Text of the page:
What Is the RF Architecture Used on USRP-RIO?

Updated Dec 27, 2018

Reported In

Hardware

  • USRP-2940
  • USRP-2942
  • USRP-2943
  • USRP-2944
  • USRP-2945
  • USRP-2950
  • USRP-2952
  • USRP-2953
  • USRP-2954
  • USRP-2955
  • USRP-2970
  • USRP-2971
  • USRP-2974
  • USRP Software Defined Radio Reconfigurable Device
  • USRP Software Defined Radio Stand-Alone Device

Driver

  • NI-USRP

Issue Details

I am using USRP-RIO, and I wonder what the USRP-RIO's RF architecture for RF signal transmission and reception.

Solution

You can find out which RF architecture you are using by checking the USRP-RIO block diagram in use. For example, consider the block diagram of USRP-2943 below. 
Figure 1. Block Diagram of USRP-2943

Only one mixer is used from the RF port to the host. Therefore, this USRP uses a homodyne structure.

However, not all USRPs utilize this structure. For example, in the case of the USRP-2945, the block diagram shows that there is an IF stage. Therefore, this product utilizes a heterodyne structure. See the block diagram below.
Figure 2. Block Diagram of USRP-2945

First of all, please be familiar with the concept of RF architecture and then check the block diagram of the USRP products you are using.

Additional Information

There are mainly two architectures for transmitting and receiving RF signals: heterodyne and homodyne. 
In the RF system, the receiver requires more complex structure than the transmitter, so let's look at the receiver.
The goal of both methods is to convert the RF signal into a baseband IQ signal.

1. Heterodyne Receiver
Generally, a heterodyne receiver has the structure shown in the figure 3 below. Where w is the angular frequency. The frequency of the mixer is included according to the following equation.
Angular Frequency (w) = 2*pi*Oscillator's Frequency (f)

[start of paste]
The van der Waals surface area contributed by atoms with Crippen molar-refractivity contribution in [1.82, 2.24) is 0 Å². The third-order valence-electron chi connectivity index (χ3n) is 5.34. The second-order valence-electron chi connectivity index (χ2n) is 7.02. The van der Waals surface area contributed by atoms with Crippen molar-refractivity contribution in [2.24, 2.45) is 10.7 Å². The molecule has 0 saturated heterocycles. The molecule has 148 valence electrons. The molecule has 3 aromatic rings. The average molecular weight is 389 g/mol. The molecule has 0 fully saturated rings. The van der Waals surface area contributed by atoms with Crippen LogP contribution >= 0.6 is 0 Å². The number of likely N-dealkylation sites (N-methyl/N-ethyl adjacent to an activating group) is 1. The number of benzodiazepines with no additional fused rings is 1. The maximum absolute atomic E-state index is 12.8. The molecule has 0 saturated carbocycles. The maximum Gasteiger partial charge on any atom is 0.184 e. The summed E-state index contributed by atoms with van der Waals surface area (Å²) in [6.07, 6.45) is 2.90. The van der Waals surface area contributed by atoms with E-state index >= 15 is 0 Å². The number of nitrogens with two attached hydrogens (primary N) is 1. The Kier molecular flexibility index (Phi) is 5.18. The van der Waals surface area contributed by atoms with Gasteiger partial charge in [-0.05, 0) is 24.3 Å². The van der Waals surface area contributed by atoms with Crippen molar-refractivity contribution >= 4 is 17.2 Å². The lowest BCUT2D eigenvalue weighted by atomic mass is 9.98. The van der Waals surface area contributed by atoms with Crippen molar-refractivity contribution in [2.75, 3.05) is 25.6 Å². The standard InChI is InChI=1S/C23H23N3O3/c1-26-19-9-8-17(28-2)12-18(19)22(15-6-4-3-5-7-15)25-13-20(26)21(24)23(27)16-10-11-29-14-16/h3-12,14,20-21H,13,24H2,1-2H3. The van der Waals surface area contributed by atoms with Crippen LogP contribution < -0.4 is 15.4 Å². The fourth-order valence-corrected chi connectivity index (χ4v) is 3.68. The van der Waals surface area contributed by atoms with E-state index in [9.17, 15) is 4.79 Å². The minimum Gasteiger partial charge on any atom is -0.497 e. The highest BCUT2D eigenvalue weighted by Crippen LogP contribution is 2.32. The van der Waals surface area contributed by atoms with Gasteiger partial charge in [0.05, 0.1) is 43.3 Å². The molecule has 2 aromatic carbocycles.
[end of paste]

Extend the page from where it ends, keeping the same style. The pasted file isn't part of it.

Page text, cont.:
Figure 3. Heterodyne Structure

There is a stage called a IF, which acts as a buffer in a kind of frequency band conversion. After this process, the IF band signal is passed to the IQ demodulator circuit and demodulated into the IQ signal.

In a heterodyne receiver, it has one or more RF downconverter circuitry. If the IF signal stage is more than two stages, this is sometimes called a super heterodyne receiver. Between the IF stages, a BPF is required because the unintended RF signals from the mixer must be removed.

2. Homodyne Receiver
In homodyne receiver, it does not require any mixers at RF stage. The modulated RF signal is directly applied to I/Q demodulator which gives baseband signals out (I and Q) at zero IF. Therefore, this method may be referred to as a direct conversion or a zero IF method. The circuit configuration is simpler than a heterodyne receiver. See the figure below.
Figure 4. Homodyne Structure

The table below provides a simple comparison of heterodyne and homodyne modes. So, you can see which structure has more advantages in some aspects.
 
RF Circuit ArchitectureHeterodyne (including Super Heterodyne)Homodyne (or Direct Conversion)
Intermediate Frequency (IF)ExistDon't exist
Filter SelectivityBetterGood
System SensitivityBetterGood
System StabilityBetterGood
Circuit Module ReusabilityBetterGood
Circuit Physical SizeGoodBetter
Component PriceGoodBetter
Power ConsumptionGoodBetter

Because the two architectures are in a trade-off relationship to each other, the architecture that is applied depends on the application you want to use the RF receiver. Because of power consumption and price, direct conversion is mainly used in mobile communication terminal and wireless LAN. Especially in recent years, techniques have been introduced to complement the homodyne's drawbacks (eg, LO Leakage), so this architecture has been widely used. However, Heterodyne structures using IF are still used in applications requiring more stable performance.

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